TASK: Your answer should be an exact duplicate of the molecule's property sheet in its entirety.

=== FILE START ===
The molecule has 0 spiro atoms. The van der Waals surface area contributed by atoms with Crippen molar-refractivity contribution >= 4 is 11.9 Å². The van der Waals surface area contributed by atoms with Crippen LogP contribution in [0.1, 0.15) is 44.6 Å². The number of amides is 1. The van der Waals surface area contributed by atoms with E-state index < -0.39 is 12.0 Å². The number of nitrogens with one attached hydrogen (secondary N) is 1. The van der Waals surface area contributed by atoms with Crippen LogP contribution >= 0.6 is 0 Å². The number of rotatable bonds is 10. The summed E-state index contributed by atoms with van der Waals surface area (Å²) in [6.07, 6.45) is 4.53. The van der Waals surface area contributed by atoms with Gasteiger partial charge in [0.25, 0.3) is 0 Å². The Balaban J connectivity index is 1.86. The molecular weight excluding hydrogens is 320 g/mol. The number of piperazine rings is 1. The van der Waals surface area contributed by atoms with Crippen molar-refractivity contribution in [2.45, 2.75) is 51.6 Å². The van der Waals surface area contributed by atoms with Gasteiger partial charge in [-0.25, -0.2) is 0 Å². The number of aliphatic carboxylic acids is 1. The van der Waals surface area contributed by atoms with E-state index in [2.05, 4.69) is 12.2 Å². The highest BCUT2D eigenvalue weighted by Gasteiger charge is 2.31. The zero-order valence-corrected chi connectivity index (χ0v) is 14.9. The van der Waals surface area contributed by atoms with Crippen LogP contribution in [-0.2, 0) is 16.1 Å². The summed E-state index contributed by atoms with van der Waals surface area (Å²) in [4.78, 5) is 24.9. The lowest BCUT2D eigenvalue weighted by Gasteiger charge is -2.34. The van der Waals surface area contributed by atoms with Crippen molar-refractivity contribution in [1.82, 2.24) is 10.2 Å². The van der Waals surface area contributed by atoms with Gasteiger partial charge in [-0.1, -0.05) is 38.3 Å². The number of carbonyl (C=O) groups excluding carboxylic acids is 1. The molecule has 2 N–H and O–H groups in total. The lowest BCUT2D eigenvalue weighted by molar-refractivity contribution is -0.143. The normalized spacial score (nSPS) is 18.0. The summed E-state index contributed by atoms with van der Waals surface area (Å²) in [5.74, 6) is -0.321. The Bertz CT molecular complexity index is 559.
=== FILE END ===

The molecule has 0 spiro atoms. The van der Waals surface area contributed by atoms with Crippen molar-refractivity contribution >= 4 is 11.9 Å². The van der Waals surface area contributed by atoms with Crippen LogP contribution in [0.1, 0.15) is 44.6 Å². The number of amides is 1. The van der Waals surface area contributed by atoms with E-state index < -0.39 is 12.0 Å². The number of nitrogens with one attached hydrogen (secondary N) is 1. The van der Waals surface area contributed by atoms with Crippen LogP contribution >= 0.6 is 0 Å². The number of rotatable bonds is 10. The summed E-state index contributed by atoms with van der Waals surface area (Å²) in [6.07, 6.45) is 4.53. The van der Waals surface area contributed by atoms with Gasteiger partial charge in [0.25, 0.3) is 0 Å². The Balaban J connectivity index is 1.86. The molecular weight excluding hydrogens is 320 g/mol. The number of piperazine rings is 1. The van der Waals surface area contributed by atoms with Crippen molar-refractivity contribution in [2.45, 2.75) is 51.6 Å². The van der Waals surface area contributed by atoms with Gasteiger partial charge in [-0.25, -0.2) is 0 Å². The number of aliphatic carboxylic acids is 1. The van der Waals surface area contributed by atoms with E-state index in [2.05, 4.69) is 12.2 Å². The highest BCUT2D eigenvalue weighted by Gasteiger charge is 2.31. The zero-order valence-corrected chi connectivity index (χ0v) is 14.9. The van der Waals surface area contributed by atoms with Crippen LogP contribution in [-0.2, 0) is 16.1 Å². The summed E-state index contributed by atoms with van der Waals surface area (Å²) in [4.78, 5) is 24.9. The lowest BCUT2D eigenvalue weighted by Gasteiger charge is -2.34. The van der Waals surface area contributed by atoms with Crippen molar-refractivity contribution in [1.82, 2.24) is 10.2 Å². The van der Waals surface area contributed by atoms with Gasteiger partial charge in [-0.1, -0.05) is 38.3 Å². The number of carbonyl (C=O) groups excluding carboxylic acids is 1. The molecule has 2 N–H and O–H groups in total. The lowest BCUT2D eigenvalue weighted by molar-refractivity contribution is -0.143. The normalized spacial score (nSPS) is 18.0. The summed E-state index contributed by atoms with van der Waals surface area (Å²) in [5.74, 6) is -0.321. The Bertz CT molecular complexity index is 559.